The architectural design of the palace in Igołomia is attributed to Piotr Christian Aigner (1746-1841), one of the greatest classical architecture designers in Poland, although earlier research conducted by Tadeusz Szydłowski and Tadeusz Stryjeński associated the complex with Dominik Merlini or Jakub Kubicki.

In the palace, pure forms of classical complexes are present and visible both in the projection of the building, aiming at symmetry and combining, in the middle part, the form of square and circle (vestibule and drawing room), as well as in the front façade where Baroque partitions were abandoned in favour of monumental rustication and giant order of the entrance portico. The palace is built on a rectangular floor plan, with the portico resting on four slender Ionic columns in the front, supporting entablature with a pediment and an avant-corps terminating in a semi-hexagon, housing a round drawing room, from the garden. From the south, as a result of the closeness of the Vistula terrace edge, the building rests on high look-out basements and appears to be three-storey.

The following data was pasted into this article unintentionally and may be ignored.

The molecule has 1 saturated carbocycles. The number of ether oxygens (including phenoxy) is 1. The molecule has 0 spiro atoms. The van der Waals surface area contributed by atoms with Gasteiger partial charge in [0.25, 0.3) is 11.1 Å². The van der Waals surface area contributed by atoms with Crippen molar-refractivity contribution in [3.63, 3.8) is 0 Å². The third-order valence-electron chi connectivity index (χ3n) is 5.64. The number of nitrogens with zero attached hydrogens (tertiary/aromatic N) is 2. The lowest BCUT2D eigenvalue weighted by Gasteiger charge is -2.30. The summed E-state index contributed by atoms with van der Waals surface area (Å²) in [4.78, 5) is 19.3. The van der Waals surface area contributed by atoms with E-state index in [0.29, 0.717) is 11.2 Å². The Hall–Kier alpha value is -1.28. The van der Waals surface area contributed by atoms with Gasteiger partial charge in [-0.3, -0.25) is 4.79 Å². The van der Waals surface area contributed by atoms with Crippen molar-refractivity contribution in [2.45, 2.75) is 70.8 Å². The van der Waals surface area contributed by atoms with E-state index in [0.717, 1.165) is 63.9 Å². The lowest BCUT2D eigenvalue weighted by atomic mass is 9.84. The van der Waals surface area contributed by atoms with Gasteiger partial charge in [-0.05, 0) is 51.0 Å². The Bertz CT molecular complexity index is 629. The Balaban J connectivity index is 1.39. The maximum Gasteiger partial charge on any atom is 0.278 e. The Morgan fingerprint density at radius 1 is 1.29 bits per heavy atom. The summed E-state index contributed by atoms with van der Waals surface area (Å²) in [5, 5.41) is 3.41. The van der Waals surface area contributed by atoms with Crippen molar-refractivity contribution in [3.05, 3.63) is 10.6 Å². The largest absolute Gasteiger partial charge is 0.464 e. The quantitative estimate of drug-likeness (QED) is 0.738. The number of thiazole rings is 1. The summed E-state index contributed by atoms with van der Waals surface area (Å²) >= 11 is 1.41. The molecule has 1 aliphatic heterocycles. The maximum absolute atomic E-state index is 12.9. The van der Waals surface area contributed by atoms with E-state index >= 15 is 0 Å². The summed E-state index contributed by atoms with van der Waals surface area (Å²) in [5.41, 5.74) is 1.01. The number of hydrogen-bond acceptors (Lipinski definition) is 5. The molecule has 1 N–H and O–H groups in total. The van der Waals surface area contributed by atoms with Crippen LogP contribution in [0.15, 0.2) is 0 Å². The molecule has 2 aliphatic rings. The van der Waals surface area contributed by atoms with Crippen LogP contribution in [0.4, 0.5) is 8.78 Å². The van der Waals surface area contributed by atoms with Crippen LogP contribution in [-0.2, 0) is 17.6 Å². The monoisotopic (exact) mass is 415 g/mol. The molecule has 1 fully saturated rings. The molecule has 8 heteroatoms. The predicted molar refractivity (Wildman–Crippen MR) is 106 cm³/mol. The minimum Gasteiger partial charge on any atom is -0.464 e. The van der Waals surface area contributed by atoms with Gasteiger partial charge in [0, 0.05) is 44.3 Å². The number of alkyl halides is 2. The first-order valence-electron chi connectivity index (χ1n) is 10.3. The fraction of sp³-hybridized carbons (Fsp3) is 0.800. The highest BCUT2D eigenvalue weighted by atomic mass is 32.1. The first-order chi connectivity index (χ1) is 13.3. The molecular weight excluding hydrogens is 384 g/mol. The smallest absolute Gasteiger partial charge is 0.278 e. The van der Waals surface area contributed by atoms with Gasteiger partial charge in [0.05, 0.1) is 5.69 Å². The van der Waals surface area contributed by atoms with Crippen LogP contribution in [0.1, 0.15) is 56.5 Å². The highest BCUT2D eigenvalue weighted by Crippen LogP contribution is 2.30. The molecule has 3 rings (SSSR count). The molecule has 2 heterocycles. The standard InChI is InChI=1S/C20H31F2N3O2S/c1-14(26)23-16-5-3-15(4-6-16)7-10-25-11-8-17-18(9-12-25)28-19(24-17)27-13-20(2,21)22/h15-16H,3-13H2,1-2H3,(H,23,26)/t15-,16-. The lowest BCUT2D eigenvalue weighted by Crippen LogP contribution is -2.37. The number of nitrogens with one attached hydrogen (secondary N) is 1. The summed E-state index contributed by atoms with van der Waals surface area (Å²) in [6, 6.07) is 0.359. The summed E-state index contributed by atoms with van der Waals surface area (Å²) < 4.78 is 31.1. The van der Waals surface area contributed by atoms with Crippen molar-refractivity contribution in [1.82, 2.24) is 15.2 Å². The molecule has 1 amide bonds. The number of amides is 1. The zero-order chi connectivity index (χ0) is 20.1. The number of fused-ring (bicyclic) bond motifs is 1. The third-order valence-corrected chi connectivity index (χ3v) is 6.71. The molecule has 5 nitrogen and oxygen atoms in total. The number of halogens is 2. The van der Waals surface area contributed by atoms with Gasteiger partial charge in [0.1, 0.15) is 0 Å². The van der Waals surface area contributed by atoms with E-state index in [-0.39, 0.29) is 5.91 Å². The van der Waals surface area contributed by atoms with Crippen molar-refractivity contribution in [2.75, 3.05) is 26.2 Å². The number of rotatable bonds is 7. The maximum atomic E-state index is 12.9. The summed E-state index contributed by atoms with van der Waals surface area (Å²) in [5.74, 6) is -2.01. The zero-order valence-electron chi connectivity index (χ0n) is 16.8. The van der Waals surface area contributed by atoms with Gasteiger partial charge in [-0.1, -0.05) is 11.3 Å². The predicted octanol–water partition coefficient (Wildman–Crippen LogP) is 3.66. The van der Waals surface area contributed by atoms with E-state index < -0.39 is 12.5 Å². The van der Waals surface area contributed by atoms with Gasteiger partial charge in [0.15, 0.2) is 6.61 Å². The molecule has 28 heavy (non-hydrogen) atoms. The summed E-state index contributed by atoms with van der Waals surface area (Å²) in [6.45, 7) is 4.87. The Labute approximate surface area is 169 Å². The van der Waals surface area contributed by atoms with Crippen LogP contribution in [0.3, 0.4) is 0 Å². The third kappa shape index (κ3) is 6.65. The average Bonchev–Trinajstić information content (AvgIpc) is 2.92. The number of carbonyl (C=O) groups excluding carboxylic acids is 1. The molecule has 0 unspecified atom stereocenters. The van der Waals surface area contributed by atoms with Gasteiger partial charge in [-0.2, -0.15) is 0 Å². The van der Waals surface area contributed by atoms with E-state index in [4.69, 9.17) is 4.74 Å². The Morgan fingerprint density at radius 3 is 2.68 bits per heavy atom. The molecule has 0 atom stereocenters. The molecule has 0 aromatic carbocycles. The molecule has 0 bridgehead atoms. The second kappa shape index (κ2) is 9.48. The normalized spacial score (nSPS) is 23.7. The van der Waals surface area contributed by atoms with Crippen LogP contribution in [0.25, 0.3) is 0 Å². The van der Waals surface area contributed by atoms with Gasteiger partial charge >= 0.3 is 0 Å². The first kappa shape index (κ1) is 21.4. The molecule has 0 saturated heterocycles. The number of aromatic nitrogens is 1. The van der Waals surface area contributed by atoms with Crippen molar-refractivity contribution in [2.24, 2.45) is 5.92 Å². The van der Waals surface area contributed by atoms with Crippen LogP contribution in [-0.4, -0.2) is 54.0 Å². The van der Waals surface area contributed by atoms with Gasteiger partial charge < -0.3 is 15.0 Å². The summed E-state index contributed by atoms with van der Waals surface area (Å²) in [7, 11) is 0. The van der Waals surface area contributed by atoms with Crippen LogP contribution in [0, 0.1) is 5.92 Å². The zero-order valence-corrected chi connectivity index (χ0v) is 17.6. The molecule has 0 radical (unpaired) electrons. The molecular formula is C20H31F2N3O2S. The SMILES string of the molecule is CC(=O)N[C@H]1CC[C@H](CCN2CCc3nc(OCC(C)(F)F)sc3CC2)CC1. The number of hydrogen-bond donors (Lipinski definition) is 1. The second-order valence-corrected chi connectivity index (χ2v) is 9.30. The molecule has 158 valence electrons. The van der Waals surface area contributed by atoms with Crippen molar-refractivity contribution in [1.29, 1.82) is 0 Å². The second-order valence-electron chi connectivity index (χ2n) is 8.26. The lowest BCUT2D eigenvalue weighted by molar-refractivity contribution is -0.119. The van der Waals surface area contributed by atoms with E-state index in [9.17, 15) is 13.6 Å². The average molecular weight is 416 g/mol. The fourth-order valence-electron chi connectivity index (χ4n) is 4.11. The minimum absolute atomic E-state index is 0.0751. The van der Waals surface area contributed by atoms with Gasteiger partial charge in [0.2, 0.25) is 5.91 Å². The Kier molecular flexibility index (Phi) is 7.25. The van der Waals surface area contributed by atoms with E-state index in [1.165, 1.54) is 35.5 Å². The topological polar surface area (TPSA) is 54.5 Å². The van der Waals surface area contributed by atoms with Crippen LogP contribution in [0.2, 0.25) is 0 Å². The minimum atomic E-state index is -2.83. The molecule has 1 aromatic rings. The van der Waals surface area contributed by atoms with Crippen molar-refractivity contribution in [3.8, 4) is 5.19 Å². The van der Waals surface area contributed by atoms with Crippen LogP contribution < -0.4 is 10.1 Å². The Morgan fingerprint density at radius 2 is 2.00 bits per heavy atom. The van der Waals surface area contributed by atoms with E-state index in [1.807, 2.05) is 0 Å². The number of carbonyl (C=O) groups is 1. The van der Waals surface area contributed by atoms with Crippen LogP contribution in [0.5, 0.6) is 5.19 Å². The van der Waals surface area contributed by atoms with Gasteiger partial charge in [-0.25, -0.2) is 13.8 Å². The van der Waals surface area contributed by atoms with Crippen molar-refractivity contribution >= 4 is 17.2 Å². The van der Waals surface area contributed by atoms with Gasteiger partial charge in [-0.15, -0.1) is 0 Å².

The form of the palace is simple, and its decoration is very modest. Façades are rusticated in the corners, also the façade from the side of the garden is rusticated - on the three-side avant-corps and at the ground floor level. High windows of the ground floor (housing interiors intended for the eyes of guests), topped with cornices resting on corbels are complemented with small square windows at the first floor level. Window surrounds are simple, and sill panels are decorated with meander ornamentation, probably inspired by Neufforge. The layout of rooms inside is typical of country residences built at the turn of the 18th and 19th century.